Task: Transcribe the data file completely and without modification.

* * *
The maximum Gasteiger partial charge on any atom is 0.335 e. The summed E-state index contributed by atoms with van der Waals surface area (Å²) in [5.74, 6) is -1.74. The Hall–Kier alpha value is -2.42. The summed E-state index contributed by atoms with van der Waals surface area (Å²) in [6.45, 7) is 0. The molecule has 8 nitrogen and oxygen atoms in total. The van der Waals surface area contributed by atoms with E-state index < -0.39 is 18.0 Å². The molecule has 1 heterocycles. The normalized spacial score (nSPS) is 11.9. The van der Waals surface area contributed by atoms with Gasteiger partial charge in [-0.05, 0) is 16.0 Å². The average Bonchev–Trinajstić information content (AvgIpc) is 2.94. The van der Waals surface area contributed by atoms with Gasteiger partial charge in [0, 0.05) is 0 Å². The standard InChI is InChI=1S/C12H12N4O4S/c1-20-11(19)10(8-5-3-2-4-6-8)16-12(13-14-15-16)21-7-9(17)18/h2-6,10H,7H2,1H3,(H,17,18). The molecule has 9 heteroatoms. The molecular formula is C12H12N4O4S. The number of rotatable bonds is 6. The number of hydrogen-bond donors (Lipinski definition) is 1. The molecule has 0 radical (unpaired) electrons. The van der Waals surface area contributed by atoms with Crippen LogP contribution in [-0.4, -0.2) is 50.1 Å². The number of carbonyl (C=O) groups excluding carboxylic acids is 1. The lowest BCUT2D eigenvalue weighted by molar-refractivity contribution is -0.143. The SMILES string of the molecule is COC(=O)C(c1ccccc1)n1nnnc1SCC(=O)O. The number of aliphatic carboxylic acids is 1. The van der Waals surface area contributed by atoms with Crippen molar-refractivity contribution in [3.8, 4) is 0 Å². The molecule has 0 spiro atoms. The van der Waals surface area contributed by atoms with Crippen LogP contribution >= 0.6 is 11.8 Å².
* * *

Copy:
The maximum Gasteiger partial charge on any atom is 0.335 e. The summed E-state index contributed by atoms with van der Waals surface area (Å²) in [5.74, 6) is -1.74. The Hall–Kier alpha value is -2.42. The summed E-state index contributed by atoms with van der Waals surface area (Å²) in [6.45, 7) is 0. The molecule has 8 nitrogen and oxygen atoms in total. The van der Waals surface area contributed by atoms with E-state index < -0.39 is 18.0 Å². The molecule has 1 heterocycles. The normalized spacial score (nSPS) is 11.9. The van der Waals surface area contributed by atoms with Gasteiger partial charge in [-0.05, 0) is 16.0 Å². The average Bonchev–Trinajstić information content (AvgIpc) is 2.94. The van der Waals surface area contributed by atoms with Gasteiger partial charge in [0, 0.05) is 0 Å². The standard InChI is InChI=1S/C12H12N4O4S/c1-20-11(19)10(8-5-3-2-4-6-8)16-12(13-14-15-16)21-7-9(17)18/h2-6,10H,7H2,1H3,(H,17,18). The molecule has 9 heteroatoms. The molecular formula is C12H12N4O4S. The number of rotatable bonds is 6. The number of hydrogen-bond donors (Lipinski definition) is 1. The molecule has 0 radical (unpaired) electrons. The van der Waals surface area contributed by atoms with Crippen LogP contribution in [-0.4, -0.2) is 50.1 Å². The number of carbonyl (C=O) groups excluding carboxylic acids is 1. The lowest BCUT2D eigenvalue weighted by molar-refractivity contribution is -0.143. The SMILES string of the molecule is COC(=O)C(c1ccccc1)n1nnnc1SCC(=O)O. The number of aliphatic carboxylic acids is 1. The van der Waals surface area contributed by atoms with Crippen molar-refractivity contribution in [3.8, 4) is 0 Å². The molecule has 0 spiro atoms. The van der Waals surface area contributed by atoms with Crippen LogP contribution >= 0.6 is 11.8 Å².